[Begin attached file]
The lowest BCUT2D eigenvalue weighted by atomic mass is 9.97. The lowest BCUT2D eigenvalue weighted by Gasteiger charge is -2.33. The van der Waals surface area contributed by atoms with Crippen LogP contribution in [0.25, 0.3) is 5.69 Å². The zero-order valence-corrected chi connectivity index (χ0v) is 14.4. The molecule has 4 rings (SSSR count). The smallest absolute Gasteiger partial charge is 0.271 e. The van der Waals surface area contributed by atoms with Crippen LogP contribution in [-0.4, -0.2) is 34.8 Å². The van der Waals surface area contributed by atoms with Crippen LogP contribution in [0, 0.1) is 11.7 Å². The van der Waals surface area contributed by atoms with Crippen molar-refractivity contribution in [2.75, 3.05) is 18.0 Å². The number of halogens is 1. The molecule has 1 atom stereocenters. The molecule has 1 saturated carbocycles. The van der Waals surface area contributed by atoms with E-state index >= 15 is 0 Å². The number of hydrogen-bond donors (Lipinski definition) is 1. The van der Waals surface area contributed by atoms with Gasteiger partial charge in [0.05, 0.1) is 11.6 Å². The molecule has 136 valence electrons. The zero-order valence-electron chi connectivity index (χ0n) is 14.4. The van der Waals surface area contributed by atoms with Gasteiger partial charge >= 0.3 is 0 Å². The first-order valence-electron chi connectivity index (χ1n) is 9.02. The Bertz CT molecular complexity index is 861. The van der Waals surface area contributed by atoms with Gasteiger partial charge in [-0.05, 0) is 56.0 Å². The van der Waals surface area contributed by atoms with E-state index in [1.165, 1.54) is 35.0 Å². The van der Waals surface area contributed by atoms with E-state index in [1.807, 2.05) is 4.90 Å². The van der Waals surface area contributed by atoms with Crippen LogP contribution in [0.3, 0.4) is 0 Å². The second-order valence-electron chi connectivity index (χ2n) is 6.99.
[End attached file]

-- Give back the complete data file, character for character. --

The lowest BCUT2D eigenvalue weighted by atomic mass is 9.97. The lowest BCUT2D eigenvalue weighted by Gasteiger charge is -2.33. The van der Waals surface area contributed by atoms with Crippen LogP contribution in [0.25, 0.3) is 5.69 Å². The zero-order valence-corrected chi connectivity index (χ0v) is 14.4. The molecule has 4 rings (SSSR count). The smallest absolute Gasteiger partial charge is 0.271 e. The van der Waals surface area contributed by atoms with Crippen LogP contribution in [-0.4, -0.2) is 34.8 Å². The van der Waals surface area contributed by atoms with Crippen LogP contribution in [0, 0.1) is 11.7 Å². The van der Waals surface area contributed by atoms with Crippen molar-refractivity contribution in [2.75, 3.05) is 18.0 Å². The number of halogens is 1. The molecule has 1 atom stereocenters. The molecule has 1 saturated carbocycles. The van der Waals surface area contributed by atoms with E-state index >= 15 is 0 Å². The number of hydrogen-bond donors (Lipinski definition) is 1. The van der Waals surface area contributed by atoms with Gasteiger partial charge in [0.05, 0.1) is 11.6 Å². The molecule has 136 valence electrons. The zero-order valence-electron chi connectivity index (χ0n) is 14.4. The van der Waals surface area contributed by atoms with Gasteiger partial charge >= 0.3 is 0 Å². The first-order valence-electron chi connectivity index (χ1n) is 9.02. The Bertz CT molecular complexity index is 861. The van der Waals surface area contributed by atoms with Gasteiger partial charge in [-0.05, 0) is 56.0 Å². The van der Waals surface area contributed by atoms with E-state index in [1.165, 1.54) is 35.0 Å². The van der Waals surface area contributed by atoms with E-state index in [1.807, 2.05) is 4.90 Å². The van der Waals surface area contributed by atoms with Crippen LogP contribution in [0.3, 0.4) is 0 Å². The second-order valence-electron chi connectivity index (χ2n) is 6.99.